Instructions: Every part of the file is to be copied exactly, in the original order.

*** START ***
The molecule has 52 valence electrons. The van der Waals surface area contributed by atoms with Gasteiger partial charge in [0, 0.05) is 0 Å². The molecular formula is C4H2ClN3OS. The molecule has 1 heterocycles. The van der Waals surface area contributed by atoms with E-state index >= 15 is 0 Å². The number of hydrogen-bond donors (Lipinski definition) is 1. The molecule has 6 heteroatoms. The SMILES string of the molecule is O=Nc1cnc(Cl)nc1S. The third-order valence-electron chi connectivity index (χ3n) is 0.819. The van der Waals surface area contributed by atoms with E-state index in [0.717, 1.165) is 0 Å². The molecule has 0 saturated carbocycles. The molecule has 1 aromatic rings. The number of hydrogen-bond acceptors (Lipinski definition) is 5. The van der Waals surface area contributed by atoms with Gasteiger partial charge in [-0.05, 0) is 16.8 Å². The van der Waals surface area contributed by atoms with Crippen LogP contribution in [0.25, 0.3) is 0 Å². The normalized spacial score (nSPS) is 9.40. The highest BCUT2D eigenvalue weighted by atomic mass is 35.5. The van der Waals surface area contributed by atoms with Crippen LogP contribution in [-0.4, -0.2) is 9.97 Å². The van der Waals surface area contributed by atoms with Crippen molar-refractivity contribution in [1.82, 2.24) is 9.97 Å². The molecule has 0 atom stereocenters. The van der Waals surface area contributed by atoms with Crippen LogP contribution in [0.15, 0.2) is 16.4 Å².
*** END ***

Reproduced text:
The molecule has 52 valence electrons. The van der Waals surface area contributed by atoms with Gasteiger partial charge in [0, 0.05) is 0 Å². The molecular formula is C4H2ClN3OS. The molecule has 1 heterocycles. The van der Waals surface area contributed by atoms with E-state index >= 15 is 0 Å². The number of hydrogen-bond donors (Lipinski definition) is 1. The molecule has 6 heteroatoms. The SMILES string of the molecule is O=Nc1cnc(Cl)nc1S. The third-order valence-electron chi connectivity index (χ3n) is 0.819. The van der Waals surface area contributed by atoms with E-state index in [0.717, 1.165) is 0 Å². The molecule has 0 saturated carbocycles. The molecule has 1 aromatic rings. The number of hydrogen-bond acceptors (Lipinski definition) is 5. The van der Waals surface area contributed by atoms with Gasteiger partial charge in [-0.05, 0) is 16.8 Å². The van der Waals surface area contributed by atoms with Crippen LogP contribution in [0.25, 0.3) is 0 Å². The normalized spacial score (nSPS) is 9.40. The highest BCUT2D eigenvalue weighted by atomic mass is 35.5. The van der Waals surface area contributed by atoms with Crippen LogP contribution in [-0.4, -0.2) is 9.97 Å². The van der Waals surface area contributed by atoms with Crippen molar-refractivity contribution in [1.82, 2.24) is 9.97 Å². The molecule has 0 atom stereocenters. The van der Waals surface area contributed by atoms with Crippen LogP contribution in [0.15, 0.2) is 16.4 Å².